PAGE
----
Aside from the cold, another thing I've noticed is that we don't eat rice at every meal, or at any actually (I haven't had a single grain of rice since I left CR... and I'm OK with that haha), and we use forks here. Actually, I lied. I had a ton of rice with my Chinese the other day. The first time I got change since coming back, I thought for sure they had dumped a bunch of pennies in my hand because they felt so tiny. The coins in CR are so huge that even quarters seem really small and light in comparison.

In my spare time here, I've been memorizing the national anthem of Costa Rica, talking with my tico friends to keep up my Spanish, watching a ton of American football and eating as much food as possible. Today I created a new Facebook account since it bothers everyone so much down there that I don't have one. It's all in Spanish, but feel free to add me anyway. I'll write to you in English, I promise! It's actually under my real name this time, imagine that.


San Isidro de Leon Cortes!

This past week, we went back to the training facility in Tres Rios to meet our counterparts for a two-day workshop before going on our site visits for five days. It was an awesome experience and I and everyone else in the Los Santos region feels really blessed to be where we are and for whom we get to work with. Our main counterpart is the regional assessor of English and he brought with him a few other teachers and principals from our communities. My other counterpart is the principal at my high school and I can already tell that we’re going to be good friends; he’s really cool and laid back.
After the workshop, we all visited our future sites for five days. I went to San Isidro de Leon Cortes and I already really like it there a lot. It’s really beautiful and relaxing there, ‘super tranquilo.’ My new family is pretty cool, too. I thought I was only going to have one sibling because when the Peace Corps visited their house the other two weren’t there and I suppose they just forgot to ask if there were any other members of the family living there. I have a 20 year-old sister, an 18 year-old brother and a twelve year-old sister. Their names are Viviana, David and Maria Lupe, respectively, and we already have a lot of fun with each other. Something really interesting about my new family is that they have had exchange students in their house in the past, so they’re used to us and they know what to expect and how to deal with us better than other families who have no idea. The thing about having had high school exchange students, though, is that they were kind’ve crazy and they were expecting me to be like that, also. Apparently, the other people they had had before me never woke up before 9 or 10, which sounds pretty normal for a high school student but that’s ridiculous here. People generally wake up at 6 or 7 at the latest, but my family picks coffee for a living, so they wake up every day at 5. So when I woke up at 5 with them, they were astonished and kept asking me if I needed to go back to sleep. They’re also really curious to know why I don’t do drugs because the last exchange student they had moved out of their house to a bigger city so she could buy her weed. And they also insist that weed is legal in the U.S. even though I insist that it isn’t, haha. The other thing is that the exchange students slept around within the community, so everyone is already assuming that I’ll be like that, too… Nothing like high school exchange students to provide misconceptions that I have to live with for two years! Honestly though, I think they realize that I’m older and I’m coming as a volunteer so I’m not going to be doing the same types of things.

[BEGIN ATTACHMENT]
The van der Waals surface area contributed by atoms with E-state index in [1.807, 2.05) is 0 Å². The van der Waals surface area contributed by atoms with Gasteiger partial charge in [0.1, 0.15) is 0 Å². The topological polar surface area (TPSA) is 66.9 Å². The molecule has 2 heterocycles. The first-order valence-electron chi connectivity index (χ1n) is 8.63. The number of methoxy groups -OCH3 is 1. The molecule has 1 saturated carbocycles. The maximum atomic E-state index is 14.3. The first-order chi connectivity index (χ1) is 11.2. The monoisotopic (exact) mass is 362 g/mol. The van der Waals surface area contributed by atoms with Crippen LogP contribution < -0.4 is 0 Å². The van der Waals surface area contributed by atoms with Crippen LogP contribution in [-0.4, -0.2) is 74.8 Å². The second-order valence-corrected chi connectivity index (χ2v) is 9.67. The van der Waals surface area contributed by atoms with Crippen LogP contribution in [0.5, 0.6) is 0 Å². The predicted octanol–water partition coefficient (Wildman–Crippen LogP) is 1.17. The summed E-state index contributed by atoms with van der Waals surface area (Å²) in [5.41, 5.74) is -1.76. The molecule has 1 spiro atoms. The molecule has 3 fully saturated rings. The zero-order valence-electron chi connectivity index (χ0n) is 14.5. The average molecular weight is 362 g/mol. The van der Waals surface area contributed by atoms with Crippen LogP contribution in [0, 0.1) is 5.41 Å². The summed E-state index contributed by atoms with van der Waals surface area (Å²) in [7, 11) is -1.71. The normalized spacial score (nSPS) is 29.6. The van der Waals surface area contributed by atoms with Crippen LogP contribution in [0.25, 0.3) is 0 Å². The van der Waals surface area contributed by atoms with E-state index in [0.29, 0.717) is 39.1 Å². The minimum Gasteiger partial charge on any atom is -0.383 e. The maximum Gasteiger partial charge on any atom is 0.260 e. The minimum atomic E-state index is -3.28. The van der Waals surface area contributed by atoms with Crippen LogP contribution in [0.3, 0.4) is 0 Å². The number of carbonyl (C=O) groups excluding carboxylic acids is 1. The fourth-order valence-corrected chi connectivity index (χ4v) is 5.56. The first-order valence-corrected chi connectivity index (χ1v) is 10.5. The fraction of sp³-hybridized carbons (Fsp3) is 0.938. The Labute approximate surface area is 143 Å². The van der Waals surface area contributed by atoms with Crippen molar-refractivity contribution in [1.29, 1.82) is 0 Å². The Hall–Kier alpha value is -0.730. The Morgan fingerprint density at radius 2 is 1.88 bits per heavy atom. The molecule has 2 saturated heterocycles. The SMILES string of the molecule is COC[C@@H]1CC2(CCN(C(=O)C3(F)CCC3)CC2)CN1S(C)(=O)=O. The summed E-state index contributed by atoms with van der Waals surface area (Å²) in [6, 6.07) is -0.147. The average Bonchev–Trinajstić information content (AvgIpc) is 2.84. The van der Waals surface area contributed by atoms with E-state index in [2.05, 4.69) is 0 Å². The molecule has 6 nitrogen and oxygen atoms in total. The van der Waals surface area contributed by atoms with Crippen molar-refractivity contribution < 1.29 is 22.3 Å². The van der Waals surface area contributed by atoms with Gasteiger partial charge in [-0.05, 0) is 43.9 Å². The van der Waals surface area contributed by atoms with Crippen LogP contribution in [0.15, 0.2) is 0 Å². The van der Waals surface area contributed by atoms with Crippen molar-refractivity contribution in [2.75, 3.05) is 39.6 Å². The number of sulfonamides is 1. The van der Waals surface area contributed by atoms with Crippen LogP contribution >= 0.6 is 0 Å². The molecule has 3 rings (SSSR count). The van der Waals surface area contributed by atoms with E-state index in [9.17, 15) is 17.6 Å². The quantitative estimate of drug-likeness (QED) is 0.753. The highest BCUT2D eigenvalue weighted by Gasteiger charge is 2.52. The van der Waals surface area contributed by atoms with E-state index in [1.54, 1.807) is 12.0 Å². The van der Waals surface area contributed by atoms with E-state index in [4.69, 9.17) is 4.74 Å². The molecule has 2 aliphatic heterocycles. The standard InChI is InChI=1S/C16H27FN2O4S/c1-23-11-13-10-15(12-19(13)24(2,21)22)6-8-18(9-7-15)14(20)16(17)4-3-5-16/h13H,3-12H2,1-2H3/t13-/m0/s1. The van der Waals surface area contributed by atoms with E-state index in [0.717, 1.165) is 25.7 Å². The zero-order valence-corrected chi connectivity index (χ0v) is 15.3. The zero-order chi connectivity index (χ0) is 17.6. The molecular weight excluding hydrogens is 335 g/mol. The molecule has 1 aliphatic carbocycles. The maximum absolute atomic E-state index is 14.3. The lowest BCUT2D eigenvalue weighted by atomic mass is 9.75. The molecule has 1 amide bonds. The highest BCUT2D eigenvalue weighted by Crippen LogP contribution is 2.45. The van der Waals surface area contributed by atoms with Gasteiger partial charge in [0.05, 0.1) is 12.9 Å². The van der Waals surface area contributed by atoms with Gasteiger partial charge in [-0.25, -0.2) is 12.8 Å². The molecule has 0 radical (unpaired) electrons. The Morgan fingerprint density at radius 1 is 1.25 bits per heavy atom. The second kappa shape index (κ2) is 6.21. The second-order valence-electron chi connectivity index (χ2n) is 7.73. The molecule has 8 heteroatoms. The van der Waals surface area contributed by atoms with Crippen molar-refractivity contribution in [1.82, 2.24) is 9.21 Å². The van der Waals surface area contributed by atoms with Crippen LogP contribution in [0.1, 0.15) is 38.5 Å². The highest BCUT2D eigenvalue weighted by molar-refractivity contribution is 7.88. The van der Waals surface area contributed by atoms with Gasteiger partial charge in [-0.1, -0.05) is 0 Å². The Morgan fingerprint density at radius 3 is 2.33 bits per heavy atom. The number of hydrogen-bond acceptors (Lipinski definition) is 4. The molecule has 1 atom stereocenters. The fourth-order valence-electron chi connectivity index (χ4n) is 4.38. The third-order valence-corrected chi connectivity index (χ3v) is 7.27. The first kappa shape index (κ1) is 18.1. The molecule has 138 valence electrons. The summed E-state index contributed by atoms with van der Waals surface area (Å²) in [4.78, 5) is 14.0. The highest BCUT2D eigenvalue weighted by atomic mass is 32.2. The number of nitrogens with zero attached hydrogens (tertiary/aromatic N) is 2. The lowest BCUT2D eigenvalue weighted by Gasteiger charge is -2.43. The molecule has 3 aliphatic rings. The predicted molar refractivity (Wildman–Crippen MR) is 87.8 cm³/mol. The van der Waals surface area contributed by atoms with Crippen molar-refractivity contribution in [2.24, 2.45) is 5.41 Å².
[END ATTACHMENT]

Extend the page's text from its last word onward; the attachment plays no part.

The first couple days I was in my new site, I just tried to see as much of it as I could and get a feel for where everything was. For how small it is, there’s quite a bit of stuff, and anything I can’t find in San Isidro I can go to San Pablo for and it’s only ten minutes away. We have a supermarket, a soda (a hole-in-the-wall restaurant), a movie rental store, an Internet café in my neighbors’ house, a restaurant and a soccer field. I’m pretty sure we don’t have a bank, a police station, a fire station or a gym but I can survive without those. I think I mentioned before that my family picks coffee for a living. Well, the first day I was there, my brother and I took their truck up the side of a mountain to where their ‘finca’ (farm or plantation) is and the workers brought all their ‘canastos’ (huge bags) full of coffee to put in the truck. They empty them out into this box and then they share the money based on the number of times they filled up the box. After all the coffee is in the truck, they take it up to one of the collector facilities in town. The truck has a chute on the back of it and they pour the coffee into this big container and they keep track of how many times they fill the container. It was really interesting to see a portion of the process and I’m excited to get to try out picking coffee when I go back in a week. The second day was Sunday so we went to church in the afternoon for a special Christmas service. They had a play which I’m pretty sure was their version of Scrooge and after the service they lit the Christmas tree and Santa appeared on the roof of the church and threw candy down.
Monday and Tuesday, we went to the high school in San Pablo for a workshop that the regional assessor had set up. It was a great opportunity for us to meet the other English teachers from the region that we would be working with and we were even given the chance to present what we have been learning in training. Although we don’t always feel like we’re qualified to be leaders, that’s what Manolo, the assessor, wants us to be and being at the workshop was a huge step in the right direction for us. We’ve already developed good relationships with the teachers that we’ll be working with and they have a sense of what we’ve been learning and what we’re going to be doing to help them.

I had a great time in my future community and I already really like it and can't wait to go back for good! I've already made some great relationships with my new family, my co-workers and a few people around town. I'm definitely excited about the next two years of my life :D